Australian drag superstar Courtney Act has joined the New Zealand AIDS Foundation for a new campaign raising awareness of HIV treatment and “undetectable viral loads” in people living with HIV.
According to the latest research, people living with HIV who are on successful treatment are incapable of passing HIV on to their sexual partners if they have an “undetectable viral load”.
“An ex-boyfriend of mine is living with HIV,” Courtney explained.
“He has an undetectable viral load so I know firsthand how this can affect people in a serodiscordant couple – which is where one partner is HIV-negative and one is HIV-positive.
“It was great to know he could have much better health in the long run and that scientific evidence shows he was unable to pass on HIV on to me, even without condoms.
“For people living with HIV, the knowledge that undetectable equals untransmittable is huge news, not only as a means of preventing transmission, but in breaking down the stigma that many people still experience.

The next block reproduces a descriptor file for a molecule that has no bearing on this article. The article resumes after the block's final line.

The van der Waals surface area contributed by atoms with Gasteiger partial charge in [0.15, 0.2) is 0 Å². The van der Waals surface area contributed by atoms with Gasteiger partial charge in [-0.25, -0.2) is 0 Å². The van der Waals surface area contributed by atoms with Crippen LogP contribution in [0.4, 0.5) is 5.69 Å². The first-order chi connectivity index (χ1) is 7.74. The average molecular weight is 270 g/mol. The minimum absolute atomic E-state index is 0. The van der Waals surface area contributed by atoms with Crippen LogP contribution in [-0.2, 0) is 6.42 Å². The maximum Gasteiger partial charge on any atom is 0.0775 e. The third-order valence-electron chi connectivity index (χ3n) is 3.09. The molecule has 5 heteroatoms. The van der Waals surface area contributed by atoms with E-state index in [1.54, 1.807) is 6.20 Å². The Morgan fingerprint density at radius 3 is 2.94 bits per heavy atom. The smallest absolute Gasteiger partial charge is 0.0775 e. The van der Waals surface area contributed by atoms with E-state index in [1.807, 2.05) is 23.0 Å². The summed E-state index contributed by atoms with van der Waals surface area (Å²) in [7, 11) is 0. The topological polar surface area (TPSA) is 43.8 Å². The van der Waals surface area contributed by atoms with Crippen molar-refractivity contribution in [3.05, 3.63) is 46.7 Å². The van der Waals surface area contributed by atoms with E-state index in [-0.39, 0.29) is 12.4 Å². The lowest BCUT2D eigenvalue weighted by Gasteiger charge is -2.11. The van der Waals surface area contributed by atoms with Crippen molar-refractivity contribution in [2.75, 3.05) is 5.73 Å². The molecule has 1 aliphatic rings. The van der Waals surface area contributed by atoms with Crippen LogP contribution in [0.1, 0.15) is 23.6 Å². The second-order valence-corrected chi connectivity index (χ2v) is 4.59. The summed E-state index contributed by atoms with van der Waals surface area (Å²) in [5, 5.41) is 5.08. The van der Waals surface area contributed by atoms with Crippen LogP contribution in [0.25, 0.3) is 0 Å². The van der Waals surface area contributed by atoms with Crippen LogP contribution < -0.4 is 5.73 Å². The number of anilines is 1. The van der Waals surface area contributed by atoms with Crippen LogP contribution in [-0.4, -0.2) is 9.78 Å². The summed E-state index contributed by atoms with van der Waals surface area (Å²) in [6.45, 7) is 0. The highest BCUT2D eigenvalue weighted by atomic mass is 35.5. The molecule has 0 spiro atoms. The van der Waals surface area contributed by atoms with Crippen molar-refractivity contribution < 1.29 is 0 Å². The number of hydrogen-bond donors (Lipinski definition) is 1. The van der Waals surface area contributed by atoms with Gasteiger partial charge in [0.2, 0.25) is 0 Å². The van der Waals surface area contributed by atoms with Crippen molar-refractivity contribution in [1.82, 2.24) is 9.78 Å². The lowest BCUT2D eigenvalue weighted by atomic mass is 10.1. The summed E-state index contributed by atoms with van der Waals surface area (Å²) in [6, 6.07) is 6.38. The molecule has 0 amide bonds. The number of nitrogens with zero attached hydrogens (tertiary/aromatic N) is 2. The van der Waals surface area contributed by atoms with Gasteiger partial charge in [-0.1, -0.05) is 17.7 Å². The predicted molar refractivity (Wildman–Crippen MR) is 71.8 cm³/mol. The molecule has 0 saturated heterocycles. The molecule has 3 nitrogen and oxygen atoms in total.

“We live in a fear-based world where HIV stigma can prevail, but armed with science and facts I was able to break down the stigma in my own mind and be in a happy and healthy relationship with my partner.”
The New Zealand AIDS Foundation (NZAF) explains, “When copies of HIV cannot be detected by standard viral load tests, a person living with HIV is said to have an ‘undetectable viral load.’
“Most people diagnosed with HIV will be able to achieve an undetectable viral load. Chances increase with an early diagnosis, which is why regular testing for HIV is important.
“The main benefit of an undetectable viral load is better quality of life and long-term health outcomes for people living with HIV.
“While having an undetectable viral load means there is no risk of HIV transmission, it will not protect from acquisition or transmission of other STIs like syphilis or gonorrhoea.
“Because of this, NZAF recommends keeping condoms in the mix with casual partners, as well as having a regular sexual health check-up.”